Let me digress. You may not have noticed but I just did something no one else in the world has ever done (if you believe Google knows everything). I copied and pasted my 600 pound question into Google, including the quotation marks, and here’s the result.
This just proved (kinda) that I created/produced something unique.
Sorry for that. Notice that so far I haven’t said anything about creating stories. And, I won’t now other than to say you will decide if and when you want to enter that wonderful world. For now, it’s quite okay to stick with what I call snippets. Here’s the formal definition from Merriam-Webster: “a small part, piece, or thing.” And, here’s a few synonyms for snippet: bit, fragment, morsel, smidgen, scrap, and snip.” You get the idea.
I bet you’re already producing snippets. Things like this: “Call Howard at Snead Ag.” I wrote this one yesterday. It’s about reminding him to do what he promised—to send a rollback and haul my tractor to Wilks Tire to fix the right rear tire I’ve already paid for. You guessed it, the tire wasn’t properly repaired; it still goes flat. The above quote is all I penciled on the 3 by 3 inch paper square. But now, I’ve written more about that note. There’s a lot more I could write about it. Like the conversation I had with Howard on (I forget) where he made his promise.
It’s time I work on my current novel in progress, but I want to end with the second part of my challenge, “And, file it in some retrievable format.” This obviously depends on whether you write with pencil or pen, or using a computer. Either is fine, just store your snippets in a way you can return to them when you want. For a physical system, you could write on notecards and date and file them chronologically. For a digital system, you could use something like Evernote with the date written as the title. There’s a zillion ways.
I basically have two forms of writing. My blogging and my novel writing. For the later, I use Scrivener. It allows me to create a project for every book. Admittedly, I no longer keep up with my daily word count for my novel writing. I sensed such was producing unneeded/unwanted pressure. Further, I know I’m rewardingly immersed in my current project if I’m producing a book every year (and that’s another story since it’s now been a little over a year since I published my last book), but I digress.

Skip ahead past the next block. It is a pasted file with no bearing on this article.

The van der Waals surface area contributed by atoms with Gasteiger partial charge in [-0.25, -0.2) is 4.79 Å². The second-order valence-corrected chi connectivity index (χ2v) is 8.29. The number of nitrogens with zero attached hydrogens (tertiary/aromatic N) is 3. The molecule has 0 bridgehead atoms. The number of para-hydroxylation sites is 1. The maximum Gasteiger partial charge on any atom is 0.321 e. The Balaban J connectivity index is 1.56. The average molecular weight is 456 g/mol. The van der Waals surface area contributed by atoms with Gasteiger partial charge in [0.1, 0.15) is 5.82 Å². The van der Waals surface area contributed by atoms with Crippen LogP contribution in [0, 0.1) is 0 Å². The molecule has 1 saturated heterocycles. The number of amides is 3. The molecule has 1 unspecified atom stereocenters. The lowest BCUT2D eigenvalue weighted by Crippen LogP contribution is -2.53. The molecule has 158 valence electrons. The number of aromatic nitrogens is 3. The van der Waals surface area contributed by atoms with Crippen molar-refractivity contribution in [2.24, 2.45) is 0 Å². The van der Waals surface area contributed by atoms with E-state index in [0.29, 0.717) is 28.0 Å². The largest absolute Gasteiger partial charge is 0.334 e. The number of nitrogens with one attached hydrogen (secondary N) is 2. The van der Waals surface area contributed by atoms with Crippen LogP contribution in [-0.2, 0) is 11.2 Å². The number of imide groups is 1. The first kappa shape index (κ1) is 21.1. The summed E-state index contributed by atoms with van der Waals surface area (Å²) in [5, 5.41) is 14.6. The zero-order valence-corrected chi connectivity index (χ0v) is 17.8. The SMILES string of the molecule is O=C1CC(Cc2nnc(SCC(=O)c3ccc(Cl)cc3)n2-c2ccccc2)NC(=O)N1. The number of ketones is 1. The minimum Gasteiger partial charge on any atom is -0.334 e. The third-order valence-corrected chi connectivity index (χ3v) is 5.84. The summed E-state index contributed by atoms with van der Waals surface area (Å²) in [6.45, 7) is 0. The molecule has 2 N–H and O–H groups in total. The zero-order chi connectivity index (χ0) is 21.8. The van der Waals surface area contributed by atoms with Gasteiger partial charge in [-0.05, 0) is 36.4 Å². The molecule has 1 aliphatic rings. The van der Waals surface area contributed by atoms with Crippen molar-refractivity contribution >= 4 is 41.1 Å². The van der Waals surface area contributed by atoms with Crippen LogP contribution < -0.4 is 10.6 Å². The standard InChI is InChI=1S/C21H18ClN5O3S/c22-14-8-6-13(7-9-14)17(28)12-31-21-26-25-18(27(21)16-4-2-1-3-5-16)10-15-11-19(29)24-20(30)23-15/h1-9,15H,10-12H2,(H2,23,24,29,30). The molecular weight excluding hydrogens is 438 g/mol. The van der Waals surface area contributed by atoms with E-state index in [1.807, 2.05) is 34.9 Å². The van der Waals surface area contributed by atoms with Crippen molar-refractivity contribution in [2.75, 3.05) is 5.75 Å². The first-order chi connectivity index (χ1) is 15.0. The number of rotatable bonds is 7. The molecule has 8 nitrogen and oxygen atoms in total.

For blogging, I use WordPress. Earlier, as I thought about what I would write today, I wanted to see if I’d written a blog post on January 1, 2022. Thankfully, I did. I wrote it in pencil, snapped a photo, and posted it to my blog. Here it is if you want to read .
I feel better now.
I’ll leave you with this. Dorothy Parker once said: “I hate writing, but I love having written.” Doesn’t this go for a lot of things in life? They aren’t all chocolate candy and pickle juice (I love pickle juice) when tantalizing our taste buds, but for one or more reasons, after the task, we feel good about what we’ve done. We might even say, the world is better off, at least our own little world.
For a better life, write. Write something. Write every day.
And, every once in a while, reread what you’ve written.